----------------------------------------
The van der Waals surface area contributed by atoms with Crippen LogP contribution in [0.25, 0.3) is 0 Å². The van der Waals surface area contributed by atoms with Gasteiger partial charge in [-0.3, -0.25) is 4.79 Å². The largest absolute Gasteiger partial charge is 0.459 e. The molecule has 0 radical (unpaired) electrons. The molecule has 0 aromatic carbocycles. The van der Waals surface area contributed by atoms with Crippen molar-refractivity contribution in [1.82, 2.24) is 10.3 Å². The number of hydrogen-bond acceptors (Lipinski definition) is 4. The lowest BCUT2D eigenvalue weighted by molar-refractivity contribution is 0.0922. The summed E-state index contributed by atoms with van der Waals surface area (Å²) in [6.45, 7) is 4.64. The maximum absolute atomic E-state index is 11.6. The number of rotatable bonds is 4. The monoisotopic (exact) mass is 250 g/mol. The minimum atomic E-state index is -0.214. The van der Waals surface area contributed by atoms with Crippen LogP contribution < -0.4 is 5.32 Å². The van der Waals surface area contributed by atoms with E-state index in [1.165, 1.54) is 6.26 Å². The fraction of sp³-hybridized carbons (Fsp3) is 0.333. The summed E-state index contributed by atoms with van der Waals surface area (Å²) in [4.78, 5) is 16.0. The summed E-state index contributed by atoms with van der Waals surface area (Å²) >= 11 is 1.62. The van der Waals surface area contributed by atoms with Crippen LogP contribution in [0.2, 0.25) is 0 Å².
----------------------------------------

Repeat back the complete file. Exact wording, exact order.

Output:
The van der Waals surface area contributed by atoms with Crippen LogP contribution in [0.25, 0.3) is 0 Å². The van der Waals surface area contributed by atoms with Gasteiger partial charge in [-0.3, -0.25) is 4.79 Å². The largest absolute Gasteiger partial charge is 0.459 e. The molecule has 0 radical (unpaired) electrons. The molecule has 0 aromatic carbocycles. The van der Waals surface area contributed by atoms with Crippen molar-refractivity contribution in [1.82, 2.24) is 10.3 Å². The number of hydrogen-bond acceptors (Lipinski definition) is 4. The lowest BCUT2D eigenvalue weighted by molar-refractivity contribution is 0.0922. The summed E-state index contributed by atoms with van der Waals surface area (Å²) in [6.45, 7) is 4.64. The maximum absolute atomic E-state index is 11.6. The number of rotatable bonds is 4. The monoisotopic (exact) mass is 250 g/mol. The minimum atomic E-state index is -0.214. The van der Waals surface area contributed by atoms with Crippen LogP contribution < -0.4 is 5.32 Å². The van der Waals surface area contributed by atoms with E-state index in [1.165, 1.54) is 6.26 Å². The fraction of sp³-hybridized carbons (Fsp3) is 0.333. The summed E-state index contributed by atoms with van der Waals surface area (Å²) in [4.78, 5) is 16.0. The summed E-state index contributed by atoms with van der Waals surface area (Å²) >= 11 is 1.62. The van der Waals surface area contributed by atoms with Crippen LogP contribution in [0.2, 0.25) is 0 Å².